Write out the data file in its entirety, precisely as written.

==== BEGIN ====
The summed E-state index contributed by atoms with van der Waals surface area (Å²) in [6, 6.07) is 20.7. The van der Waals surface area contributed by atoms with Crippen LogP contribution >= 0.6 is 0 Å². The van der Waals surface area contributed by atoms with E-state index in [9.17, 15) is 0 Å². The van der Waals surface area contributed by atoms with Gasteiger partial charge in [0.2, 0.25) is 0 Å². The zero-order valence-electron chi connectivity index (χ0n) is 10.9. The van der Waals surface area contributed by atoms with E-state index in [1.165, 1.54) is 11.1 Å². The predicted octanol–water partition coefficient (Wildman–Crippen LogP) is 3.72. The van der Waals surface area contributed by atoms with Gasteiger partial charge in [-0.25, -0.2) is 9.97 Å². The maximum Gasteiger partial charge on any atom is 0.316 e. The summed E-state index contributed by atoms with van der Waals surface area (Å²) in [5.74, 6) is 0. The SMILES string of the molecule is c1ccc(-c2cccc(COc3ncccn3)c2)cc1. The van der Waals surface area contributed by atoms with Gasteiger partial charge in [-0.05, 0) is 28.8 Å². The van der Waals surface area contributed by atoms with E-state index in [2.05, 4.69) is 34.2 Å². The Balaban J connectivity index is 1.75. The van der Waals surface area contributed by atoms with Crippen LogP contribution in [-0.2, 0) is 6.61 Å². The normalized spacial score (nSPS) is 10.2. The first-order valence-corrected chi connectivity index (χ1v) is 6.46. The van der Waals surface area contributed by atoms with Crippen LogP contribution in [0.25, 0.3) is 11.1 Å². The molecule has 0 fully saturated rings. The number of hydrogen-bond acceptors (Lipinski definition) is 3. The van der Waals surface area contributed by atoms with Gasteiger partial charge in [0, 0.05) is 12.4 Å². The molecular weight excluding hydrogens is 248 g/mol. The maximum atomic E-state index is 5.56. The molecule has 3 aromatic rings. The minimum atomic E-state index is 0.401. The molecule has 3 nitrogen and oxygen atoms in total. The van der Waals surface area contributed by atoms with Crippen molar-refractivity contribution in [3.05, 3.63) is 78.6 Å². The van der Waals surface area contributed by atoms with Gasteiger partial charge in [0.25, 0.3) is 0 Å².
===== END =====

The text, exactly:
The summed E-state index contributed by atoms with van der Waals surface area (Å²) in [6, 6.07) is 20.7. The van der Waals surface area contributed by atoms with Crippen LogP contribution >= 0.6 is 0 Å². The van der Waals surface area contributed by atoms with E-state index in [9.17, 15) is 0 Å². The van der Waals surface area contributed by atoms with Gasteiger partial charge in [0.2, 0.25) is 0 Å². The zero-order valence-electron chi connectivity index (χ0n) is 10.9. The van der Waals surface area contributed by atoms with E-state index in [1.165, 1.54) is 11.1 Å². The predicted octanol–water partition coefficient (Wildman–Crippen LogP) is 3.72. The van der Waals surface area contributed by atoms with Gasteiger partial charge in [-0.25, -0.2) is 9.97 Å². The maximum Gasteiger partial charge on any atom is 0.316 e. The summed E-state index contributed by atoms with van der Waals surface area (Å²) in [5.74, 6) is 0. The SMILES string of the molecule is c1ccc(-c2cccc(COc3ncccn3)c2)cc1. The van der Waals surface area contributed by atoms with Gasteiger partial charge in [-0.05, 0) is 28.8 Å². The van der Waals surface area contributed by atoms with E-state index in [2.05, 4.69) is 34.2 Å². The Balaban J connectivity index is 1.75. The van der Waals surface area contributed by atoms with Crippen LogP contribution in [-0.2, 0) is 6.61 Å². The normalized spacial score (nSPS) is 10.2. The first-order valence-corrected chi connectivity index (χ1v) is 6.46. The van der Waals surface area contributed by atoms with Crippen LogP contribution in [0.25, 0.3) is 11.1 Å². The molecule has 0 fully saturated rings. The number of hydrogen-bond acceptors (Lipinski definition) is 3. The van der Waals surface area contributed by atoms with Gasteiger partial charge in [0, 0.05) is 12.4 Å². The molecular weight excluding hydrogens is 248 g/mol. The maximum atomic E-state index is 5.56. The molecule has 3 aromatic rings. The minimum atomic E-state index is 0.401. The molecule has 3 nitrogen and oxygen atoms in total. The van der Waals surface area contributed by atoms with Crippen molar-refractivity contribution in [3.05, 3.63) is 78.6 Å². The van der Waals surface area contributed by atoms with Gasteiger partial charge in [0.25, 0.3) is 0 Å².